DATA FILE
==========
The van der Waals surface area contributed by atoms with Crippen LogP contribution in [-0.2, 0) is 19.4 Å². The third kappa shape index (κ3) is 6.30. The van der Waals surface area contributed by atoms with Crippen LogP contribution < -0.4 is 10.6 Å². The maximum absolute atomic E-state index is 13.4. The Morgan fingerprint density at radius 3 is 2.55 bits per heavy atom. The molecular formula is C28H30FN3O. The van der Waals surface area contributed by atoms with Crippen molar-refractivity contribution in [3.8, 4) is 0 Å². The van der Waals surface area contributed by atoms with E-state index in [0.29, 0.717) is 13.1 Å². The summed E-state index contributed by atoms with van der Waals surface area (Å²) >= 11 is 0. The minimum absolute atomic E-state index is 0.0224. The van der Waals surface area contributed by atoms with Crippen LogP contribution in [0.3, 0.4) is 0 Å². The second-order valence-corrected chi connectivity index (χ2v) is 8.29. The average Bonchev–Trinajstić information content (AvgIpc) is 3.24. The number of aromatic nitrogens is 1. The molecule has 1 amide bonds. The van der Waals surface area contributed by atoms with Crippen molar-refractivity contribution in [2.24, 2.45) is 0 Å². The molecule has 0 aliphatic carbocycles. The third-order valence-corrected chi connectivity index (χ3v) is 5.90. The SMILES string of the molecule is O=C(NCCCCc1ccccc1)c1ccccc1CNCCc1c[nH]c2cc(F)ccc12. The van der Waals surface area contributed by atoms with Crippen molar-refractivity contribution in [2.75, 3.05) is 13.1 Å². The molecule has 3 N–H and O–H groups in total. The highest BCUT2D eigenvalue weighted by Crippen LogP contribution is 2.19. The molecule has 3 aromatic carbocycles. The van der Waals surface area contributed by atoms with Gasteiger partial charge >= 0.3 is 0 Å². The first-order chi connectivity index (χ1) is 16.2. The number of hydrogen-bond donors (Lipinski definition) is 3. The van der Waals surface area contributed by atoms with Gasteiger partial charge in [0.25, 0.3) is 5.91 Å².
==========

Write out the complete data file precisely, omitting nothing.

The van der Waals surface area contributed by atoms with Crippen LogP contribution in [-0.2, 0) is 19.4 Å². The third kappa shape index (κ3) is 6.30. The van der Waals surface area contributed by atoms with Crippen LogP contribution < -0.4 is 10.6 Å². The maximum absolute atomic E-state index is 13.4. The Morgan fingerprint density at radius 3 is 2.55 bits per heavy atom. The molecular formula is C28H30FN3O. The van der Waals surface area contributed by atoms with Crippen molar-refractivity contribution in [3.8, 4) is 0 Å². The van der Waals surface area contributed by atoms with E-state index in [0.29, 0.717) is 13.1 Å². The summed E-state index contributed by atoms with van der Waals surface area (Å²) >= 11 is 0. The minimum absolute atomic E-state index is 0.0224. The van der Waals surface area contributed by atoms with Crippen LogP contribution in [0.3, 0.4) is 0 Å². The second-order valence-corrected chi connectivity index (χ2v) is 8.29. The average Bonchev–Trinajstić information content (AvgIpc) is 3.24. The number of aromatic nitrogens is 1. The molecule has 1 amide bonds. The van der Waals surface area contributed by atoms with Crippen molar-refractivity contribution in [2.24, 2.45) is 0 Å². The molecule has 0 aliphatic carbocycles. The third-order valence-corrected chi connectivity index (χ3v) is 5.90. The SMILES string of the molecule is O=C(NCCCCc1ccccc1)c1ccccc1CNCCc1c[nH]c2cc(F)ccc12. The van der Waals surface area contributed by atoms with Crippen molar-refractivity contribution in [2.75, 3.05) is 13.1 Å². The molecule has 3 N–H and O–H groups in total. The highest BCUT2D eigenvalue weighted by Crippen LogP contribution is 2.19. The molecule has 3 aromatic carbocycles. The van der Waals surface area contributed by atoms with Gasteiger partial charge >= 0.3 is 0 Å². The first-order chi connectivity index (χ1) is 16.2. The number of hydrogen-bond donors (Lipinski definition) is 3. The van der Waals surface area contributed by atoms with Gasteiger partial charge in [0.25, 0.3) is 5.91 Å².